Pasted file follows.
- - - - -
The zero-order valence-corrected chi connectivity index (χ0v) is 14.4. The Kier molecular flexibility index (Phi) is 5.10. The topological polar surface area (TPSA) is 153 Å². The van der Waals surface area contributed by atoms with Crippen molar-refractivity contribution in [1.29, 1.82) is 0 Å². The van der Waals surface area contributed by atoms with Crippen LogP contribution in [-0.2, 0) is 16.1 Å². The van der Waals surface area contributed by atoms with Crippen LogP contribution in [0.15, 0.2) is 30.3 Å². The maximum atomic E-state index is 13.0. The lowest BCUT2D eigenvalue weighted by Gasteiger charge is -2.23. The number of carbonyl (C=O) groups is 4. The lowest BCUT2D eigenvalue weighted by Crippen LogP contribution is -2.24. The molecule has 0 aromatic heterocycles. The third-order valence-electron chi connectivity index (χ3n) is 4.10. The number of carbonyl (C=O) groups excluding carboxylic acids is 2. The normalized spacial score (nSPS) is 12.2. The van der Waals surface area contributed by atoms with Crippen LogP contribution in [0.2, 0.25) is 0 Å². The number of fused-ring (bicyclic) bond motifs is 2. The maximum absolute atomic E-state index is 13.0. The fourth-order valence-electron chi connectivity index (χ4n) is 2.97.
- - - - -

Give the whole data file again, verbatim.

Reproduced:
The zero-order valence-corrected chi connectivity index (χ0v) is 14.4. The Kier molecular flexibility index (Phi) is 5.10. The topological polar surface area (TPSA) is 153 Å². The van der Waals surface area contributed by atoms with Crippen molar-refractivity contribution in [1.29, 1.82) is 0 Å². The van der Waals surface area contributed by atoms with Crippen LogP contribution in [-0.2, 0) is 16.1 Å². The van der Waals surface area contributed by atoms with Crippen LogP contribution in [0.15, 0.2) is 30.3 Å². The maximum atomic E-state index is 13.0. The lowest BCUT2D eigenvalue weighted by Gasteiger charge is -2.23. The number of carbonyl (C=O) groups is 4. The lowest BCUT2D eigenvalue weighted by Crippen LogP contribution is -2.24. The molecule has 0 aromatic heterocycles. The third-order valence-electron chi connectivity index (χ3n) is 4.10. The number of carbonyl (C=O) groups excluding carboxylic acids is 2. The normalized spacial score (nSPS) is 12.2. The van der Waals surface area contributed by atoms with Crippen LogP contribution in [0.2, 0.25) is 0 Å². The number of fused-ring (bicyclic) bond motifs is 2. The maximum absolute atomic E-state index is 13.0. The fourth-order valence-electron chi connectivity index (χ4n) is 2.97.